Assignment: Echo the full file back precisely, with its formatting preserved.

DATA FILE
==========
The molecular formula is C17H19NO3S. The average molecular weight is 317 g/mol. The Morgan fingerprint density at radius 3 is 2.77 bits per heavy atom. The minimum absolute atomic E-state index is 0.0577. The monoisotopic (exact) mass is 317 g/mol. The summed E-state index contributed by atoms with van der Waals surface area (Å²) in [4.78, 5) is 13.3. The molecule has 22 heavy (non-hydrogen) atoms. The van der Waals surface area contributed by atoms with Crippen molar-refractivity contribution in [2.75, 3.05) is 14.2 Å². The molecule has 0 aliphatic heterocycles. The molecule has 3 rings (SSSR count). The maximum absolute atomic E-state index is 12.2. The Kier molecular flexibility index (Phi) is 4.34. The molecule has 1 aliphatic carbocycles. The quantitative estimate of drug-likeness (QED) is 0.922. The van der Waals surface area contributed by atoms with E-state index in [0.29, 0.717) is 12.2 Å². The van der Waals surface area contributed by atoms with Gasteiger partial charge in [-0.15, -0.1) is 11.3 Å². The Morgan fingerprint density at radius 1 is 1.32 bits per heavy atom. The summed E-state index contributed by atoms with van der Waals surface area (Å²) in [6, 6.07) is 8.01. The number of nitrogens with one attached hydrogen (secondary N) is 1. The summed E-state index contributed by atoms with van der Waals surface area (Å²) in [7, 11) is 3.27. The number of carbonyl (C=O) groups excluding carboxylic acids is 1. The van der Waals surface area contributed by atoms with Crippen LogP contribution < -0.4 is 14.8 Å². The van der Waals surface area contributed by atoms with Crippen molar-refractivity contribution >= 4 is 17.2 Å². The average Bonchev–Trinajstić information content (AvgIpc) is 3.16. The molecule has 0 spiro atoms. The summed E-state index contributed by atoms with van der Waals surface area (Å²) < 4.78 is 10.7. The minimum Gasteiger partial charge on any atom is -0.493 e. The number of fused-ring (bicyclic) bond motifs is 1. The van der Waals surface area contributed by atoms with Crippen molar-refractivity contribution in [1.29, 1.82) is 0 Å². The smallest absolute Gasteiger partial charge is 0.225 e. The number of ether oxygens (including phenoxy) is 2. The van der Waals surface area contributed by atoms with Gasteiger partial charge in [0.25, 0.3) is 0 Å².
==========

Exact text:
The molecular formula is C17H19NO3S. The average molecular weight is 317 g/mol. The Morgan fingerprint density at radius 3 is 2.77 bits per heavy atom. The minimum absolute atomic E-state index is 0.0577. The monoisotopic (exact) mass is 317 g/mol. The summed E-state index contributed by atoms with van der Waals surface area (Å²) in [4.78, 5) is 13.3. The molecule has 22 heavy (non-hydrogen) atoms. The van der Waals surface area contributed by atoms with Crippen molar-refractivity contribution in [2.75, 3.05) is 14.2 Å². The molecule has 0 aliphatic heterocycles. The molecule has 3 rings (SSSR count). The maximum absolute atomic E-state index is 12.2. The Kier molecular flexibility index (Phi) is 4.34. The molecule has 1 aliphatic carbocycles. The quantitative estimate of drug-likeness (QED) is 0.922. The van der Waals surface area contributed by atoms with E-state index in [0.29, 0.717) is 12.2 Å². The van der Waals surface area contributed by atoms with Gasteiger partial charge in [-0.15, -0.1) is 11.3 Å². The Morgan fingerprint density at radius 1 is 1.32 bits per heavy atom. The summed E-state index contributed by atoms with van der Waals surface area (Å²) in [6, 6.07) is 8.01. The number of nitrogens with one attached hydrogen (secondary N) is 1. The summed E-state index contributed by atoms with van der Waals surface area (Å²) in [7, 11) is 3.27. The number of carbonyl (C=O) groups excluding carboxylic acids is 1. The van der Waals surface area contributed by atoms with Crippen LogP contribution < -0.4 is 14.8 Å². The van der Waals surface area contributed by atoms with Crippen molar-refractivity contribution >= 4 is 17.2 Å². The average Bonchev–Trinajstić information content (AvgIpc) is 3.16. The molecule has 0 spiro atoms. The summed E-state index contributed by atoms with van der Waals surface area (Å²) < 4.78 is 10.7. The minimum Gasteiger partial charge on any atom is -0.493 e. The number of fused-ring (bicyclic) bond motifs is 1. The van der Waals surface area contributed by atoms with Crippen molar-refractivity contribution in [1.29, 1.82) is 0 Å². The smallest absolute Gasteiger partial charge is 0.225 e. The number of ether oxygens (including phenoxy) is 2. The van der Waals surface area contributed by atoms with Gasteiger partial charge in [0.25, 0.3) is 0 Å².